That’s not fair! How often have your heard that complaint from your children when you’ve refused them a request to stay up late or to go to a movie or stay over with friends? An older brother or sister was allowed to do these things, why can’t they? It’s just not fair. They’ll soon learn, as we’ve all learned; life isn’t fair.
Can’t you just imagine the scene in today’s gospel story? This wealthy land owner goes to the centre of the village looking for workers. A group of men anxiously wait to be hired for the day. They agree to the wage and head for the fields. Later on others are chosen and off they go. At the last moment others are hired and off they go. All these men had families to feed and were anxious for work.
The surprise comes when they line up to be paid, the last to the first and all receive the same wage. I think we can all relate to the complaint of the men who bore the scorching heat of the long day. This isn’t fair; you’ve made these Johnny-come-latelies equal to us. We deserve more or they should get less.
But the landowner, claiming that no injustice was done or agreement broken, does not accept their complaint. ‘Am I not allowed to do what I want with what belongs to me? Or are you envious because I am generous?’ If we were in this situation we might answer, ‘sure you can do what you want with what is yours but it’s still not fair.’
This parable is not about collective bargaining or social justice. It is about the generous love God has for all of us. We can go back to the words of first reading where we heard God’s word: “my thoughts are not your thoughts, nor are your ways my ways. For as the heavens are higher than the earth so are my ways higher than your ways and my thoughts than your thoughts.” We could add, ‘my love is greater than your love.’ In other words, ‘we will always be on different wavelengths.’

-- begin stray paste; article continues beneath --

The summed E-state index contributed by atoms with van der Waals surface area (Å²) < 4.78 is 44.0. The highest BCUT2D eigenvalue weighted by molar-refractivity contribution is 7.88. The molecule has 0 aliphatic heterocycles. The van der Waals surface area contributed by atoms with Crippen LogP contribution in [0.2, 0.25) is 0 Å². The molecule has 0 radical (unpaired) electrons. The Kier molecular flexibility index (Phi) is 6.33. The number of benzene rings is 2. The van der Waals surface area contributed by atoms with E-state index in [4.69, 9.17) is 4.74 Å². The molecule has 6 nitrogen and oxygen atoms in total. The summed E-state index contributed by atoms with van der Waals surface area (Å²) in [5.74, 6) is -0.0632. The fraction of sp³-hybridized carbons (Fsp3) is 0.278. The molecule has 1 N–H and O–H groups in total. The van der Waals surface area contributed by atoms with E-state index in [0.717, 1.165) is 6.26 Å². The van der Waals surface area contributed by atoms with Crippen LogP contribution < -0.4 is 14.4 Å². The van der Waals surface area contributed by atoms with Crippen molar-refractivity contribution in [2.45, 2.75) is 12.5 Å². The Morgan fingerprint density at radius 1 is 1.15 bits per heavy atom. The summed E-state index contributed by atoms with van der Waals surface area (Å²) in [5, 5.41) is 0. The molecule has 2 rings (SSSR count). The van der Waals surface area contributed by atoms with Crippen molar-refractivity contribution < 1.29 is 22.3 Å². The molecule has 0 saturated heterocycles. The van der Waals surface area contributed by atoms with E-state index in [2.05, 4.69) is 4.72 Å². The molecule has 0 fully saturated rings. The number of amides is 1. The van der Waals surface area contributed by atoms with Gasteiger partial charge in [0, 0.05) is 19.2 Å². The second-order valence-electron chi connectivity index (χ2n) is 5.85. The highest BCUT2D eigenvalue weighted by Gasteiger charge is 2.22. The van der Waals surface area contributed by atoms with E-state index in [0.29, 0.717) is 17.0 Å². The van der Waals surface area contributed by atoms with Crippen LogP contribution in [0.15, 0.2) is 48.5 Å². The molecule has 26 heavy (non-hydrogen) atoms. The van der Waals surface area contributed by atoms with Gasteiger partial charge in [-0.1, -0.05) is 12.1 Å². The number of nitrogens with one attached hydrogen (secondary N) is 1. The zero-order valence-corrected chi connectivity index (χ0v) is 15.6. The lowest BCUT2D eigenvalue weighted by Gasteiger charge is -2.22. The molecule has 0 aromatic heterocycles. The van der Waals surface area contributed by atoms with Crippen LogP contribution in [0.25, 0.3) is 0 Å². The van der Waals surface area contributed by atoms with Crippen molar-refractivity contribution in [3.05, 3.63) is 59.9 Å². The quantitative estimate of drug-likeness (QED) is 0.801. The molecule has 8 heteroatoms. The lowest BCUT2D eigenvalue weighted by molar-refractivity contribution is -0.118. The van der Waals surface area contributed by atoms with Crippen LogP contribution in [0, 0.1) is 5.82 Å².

We can go back to our complaint, ‘this isn’t fair.’ Someone made this observation about today’s parable: “We think of justice in terms of what is fair, of what people deserve. So we would say that the people who worked longer deserved more. But God doesn’t see it that way. God thinks of justice in terms of people’s dignity, their right to a decent life.”
The people who came late had the same right to a decent life as those who had worked all day, so they are all treated equally. Nothing is taken from anyone, but all are treated in accord with their dignity, their right to a decent life. Such is God’s justice.
We could keep this in mind as we hear of cutbacks to social services, cutbacks that usually touch the most needy, men and women who have no voice, who are the mercy of the system. What impact will these cutbacks have on the sense of self worth of these good people?
Another thought about this ‘unfair’ parable is that Jesus told us this story to show how God’s caring heart works, how God loves us all equally, loves us all generously.
One final thought we should try to hold on to. We don’t have to be good to be loved. God’s love isn’t a reward for being good, doing our duty, resisting temptation, bearing the heat of the day in fidelity, saying our prayers, remaining pure, or offering worship. These are all good and important. God loves us because God is love and God cannot not love and cannot be discriminating in love. God’s love, as scripture says, shines on the good and bad alike. That’s nice to know when we need forgiveness and unmerited love, but it’s hard to accept when that forgiveness and love is given to those whom we deem less worthy of it, to those who didn’t seem to do their duty, like those hired late in the day. It’s not easy to accept that God’s love does not discriminate, especially when God’s blessings go out lavishly to those who don’t seem to deserve them.
As we continue to celebrate this Mass in which we celebrate the wonder that Christ died for us out of love for each of us no matter what our weakness, no matter what our struggles, we pray for each other that every day of life we try to respond to God’s love by living a life in a manner worthy of the gospel of Christ.